WSU professor awarded prestigious Fulbright Fellowship

Oleg Paliy, associate professor of biochemistry and molecular biology at Wright State, will conduct research on the gut microbiota of Egyptian teenagers as part of his Fulbright Fellowship.

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Oleg Paliy, associate professor of biochemistry and molecular biology at Wright State, will conduct research on the gut microbiota of Egyptian teenagers as part of his Fulbright Fellowship.

A Wright State professor who works in biochemistry and molecular biology has been awarded a prestigious Fulbright Fellowship.

As a Fulbright Scholar, Oleg Paliy will travel to Giza-Cairo, Egypt, in the summer of 2023 to conduct research in collaboration with his long-term colleague Laila Hussein, a professor at the National Research Center in Egypt.

The Fulbright is one of the most competitive fellowship programs for academic faculty across the world. The program, which is administered by the U.S. Department of State, was established in 1946 with the goal of improving intercultural relations between Americans and other countries through the exchange of people, knowledge and skills.

The program got its start under the legislation introduced by U.S. Senator J. William Fulbright of Arkansas. Since then, it has given more than 360,000 students, scholars, teachers, artists and scientists the opportunity to study, teach and conduct research, exchange ideas and contribute to finding solutions to shared international concerns.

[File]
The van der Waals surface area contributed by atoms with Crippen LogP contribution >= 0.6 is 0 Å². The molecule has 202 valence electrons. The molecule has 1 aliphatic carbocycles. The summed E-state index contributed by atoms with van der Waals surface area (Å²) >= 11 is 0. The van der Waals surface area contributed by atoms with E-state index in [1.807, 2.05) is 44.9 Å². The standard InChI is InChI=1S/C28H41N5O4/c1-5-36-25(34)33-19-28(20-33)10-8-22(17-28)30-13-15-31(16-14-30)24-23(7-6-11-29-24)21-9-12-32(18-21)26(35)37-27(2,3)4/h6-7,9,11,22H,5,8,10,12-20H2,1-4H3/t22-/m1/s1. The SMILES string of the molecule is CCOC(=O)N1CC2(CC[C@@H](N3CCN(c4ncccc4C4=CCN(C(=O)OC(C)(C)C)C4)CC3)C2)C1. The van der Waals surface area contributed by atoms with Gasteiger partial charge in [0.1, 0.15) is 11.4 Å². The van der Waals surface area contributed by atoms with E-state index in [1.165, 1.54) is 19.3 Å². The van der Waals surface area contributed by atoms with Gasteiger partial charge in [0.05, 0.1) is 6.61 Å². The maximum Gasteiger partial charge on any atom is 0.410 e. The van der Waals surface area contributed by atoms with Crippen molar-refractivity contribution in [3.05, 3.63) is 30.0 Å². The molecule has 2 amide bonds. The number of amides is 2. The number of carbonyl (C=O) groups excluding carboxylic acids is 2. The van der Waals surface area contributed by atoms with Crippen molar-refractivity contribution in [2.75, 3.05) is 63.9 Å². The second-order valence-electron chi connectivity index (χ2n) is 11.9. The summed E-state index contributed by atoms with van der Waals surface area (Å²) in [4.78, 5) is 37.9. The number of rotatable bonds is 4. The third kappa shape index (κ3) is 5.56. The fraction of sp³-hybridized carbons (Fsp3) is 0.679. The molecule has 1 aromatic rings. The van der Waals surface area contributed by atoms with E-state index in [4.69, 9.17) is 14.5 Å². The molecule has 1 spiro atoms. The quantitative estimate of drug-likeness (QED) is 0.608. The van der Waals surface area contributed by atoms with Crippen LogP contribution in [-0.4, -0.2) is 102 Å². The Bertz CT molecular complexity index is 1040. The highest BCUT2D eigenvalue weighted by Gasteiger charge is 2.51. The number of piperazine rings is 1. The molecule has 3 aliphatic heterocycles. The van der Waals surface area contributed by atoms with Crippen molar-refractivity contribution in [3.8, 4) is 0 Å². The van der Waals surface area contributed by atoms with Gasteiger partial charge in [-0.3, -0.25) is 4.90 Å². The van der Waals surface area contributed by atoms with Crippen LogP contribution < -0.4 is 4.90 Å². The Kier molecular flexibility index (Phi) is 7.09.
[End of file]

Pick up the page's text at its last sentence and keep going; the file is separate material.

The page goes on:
Paliy’s and Hussein’s research will assess how supplementation of the diet of teenagers in Egypt with soluble plant fiber might modify their gut microbiota, according to Wright State. Paliy said that Egyptian children often suffer from GI tract illnesses such as diarrhea.

“Soluble fiber is a type of food component that is not degraded by human enzymes, and thus we do not absorb it. Instead, it goes through our stomach and small intestine and reaches the colon,” Paliy said in a release. “In the colon, there are trillions of microbes, which in contrast to us, can break down the fiber and use it as a food source. Resident ‘good’ microbes can use the fiber much better than the pathogens. So, adding such fiber to the diet can increase the numbers of beneficial microbes in Egyptian children’s guts and therefore make it harder for pathogens to infect these kids, which in turn will prevent GI tract illness.”

Paliy said that the Fulbright program will provide him with an unique opportunity.

“We hope that the results of such a project will benefit Egyptian children and will provide nutritional guidance to improve their gut health,” Paliy said in a release. “The Fulbright program facilitates the project by providing travel, accommodation and research support for the U.S. Fulbright Scholar to conduct research in Egypt.”

Paliy joined Wright State in 2004 as an assistant professor in the Department of Biochemistry and Molecular Biology, originally to work on a collaborative project between the Boonshoft School of Medicine and the Air Force Research Laboratory.

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